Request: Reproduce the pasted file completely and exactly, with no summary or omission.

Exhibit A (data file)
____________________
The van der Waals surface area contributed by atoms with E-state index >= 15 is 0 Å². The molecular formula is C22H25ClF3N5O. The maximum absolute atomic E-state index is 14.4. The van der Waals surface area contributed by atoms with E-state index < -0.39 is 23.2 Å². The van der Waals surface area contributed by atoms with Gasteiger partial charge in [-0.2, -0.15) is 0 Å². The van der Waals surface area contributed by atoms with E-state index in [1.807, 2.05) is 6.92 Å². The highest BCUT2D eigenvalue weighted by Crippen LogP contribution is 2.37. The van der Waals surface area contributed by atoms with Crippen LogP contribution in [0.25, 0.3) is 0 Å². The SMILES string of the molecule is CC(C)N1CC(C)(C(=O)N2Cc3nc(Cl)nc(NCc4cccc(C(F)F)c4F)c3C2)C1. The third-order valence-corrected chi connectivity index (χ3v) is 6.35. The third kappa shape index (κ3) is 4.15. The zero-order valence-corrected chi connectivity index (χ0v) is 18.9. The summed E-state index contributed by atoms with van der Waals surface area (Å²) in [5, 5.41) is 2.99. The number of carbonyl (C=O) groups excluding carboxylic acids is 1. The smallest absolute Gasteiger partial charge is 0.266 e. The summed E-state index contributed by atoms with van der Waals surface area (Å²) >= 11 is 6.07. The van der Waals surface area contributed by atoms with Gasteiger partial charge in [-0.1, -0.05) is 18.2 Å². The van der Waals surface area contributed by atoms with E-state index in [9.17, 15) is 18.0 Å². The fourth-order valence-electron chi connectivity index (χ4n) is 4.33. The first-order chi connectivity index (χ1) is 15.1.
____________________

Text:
The van der Waals surface area contributed by atoms with E-state index >= 15 is 0 Å². The molecular formula is C22H25ClF3N5O. The maximum absolute atomic E-state index is 14.4. The van der Waals surface area contributed by atoms with E-state index < -0.39 is 23.2 Å². The van der Waals surface area contributed by atoms with Gasteiger partial charge in [-0.2, -0.15) is 0 Å². The van der Waals surface area contributed by atoms with E-state index in [1.807, 2.05) is 6.92 Å². The highest BCUT2D eigenvalue weighted by Crippen LogP contribution is 2.37. The van der Waals surface area contributed by atoms with Crippen LogP contribution in [0.25, 0.3) is 0 Å². The SMILES string of the molecule is CC(C)N1CC(C)(C(=O)N2Cc3nc(Cl)nc(NCc4cccc(C(F)F)c4F)c3C2)C1. The third-order valence-corrected chi connectivity index (χ3v) is 6.35. The third kappa shape index (κ3) is 4.15. The zero-order valence-corrected chi connectivity index (χ0v) is 18.9. The summed E-state index contributed by atoms with van der Waals surface area (Å²) in [5, 5.41) is 2.99. The number of carbonyl (C=O) groups excluding carboxylic acids is 1. The smallest absolute Gasteiger partial charge is 0.266 e. The summed E-state index contributed by atoms with van der Waals surface area (Å²) >= 11 is 6.07. The van der Waals surface area contributed by atoms with Gasteiger partial charge in [-0.1, -0.05) is 18.2 Å². The van der Waals surface area contributed by atoms with E-state index in [9.17, 15) is 18.0 Å². The fourth-order valence-electron chi connectivity index (χ4n) is 4.33. The first-order chi connectivity index (χ1) is 15.1.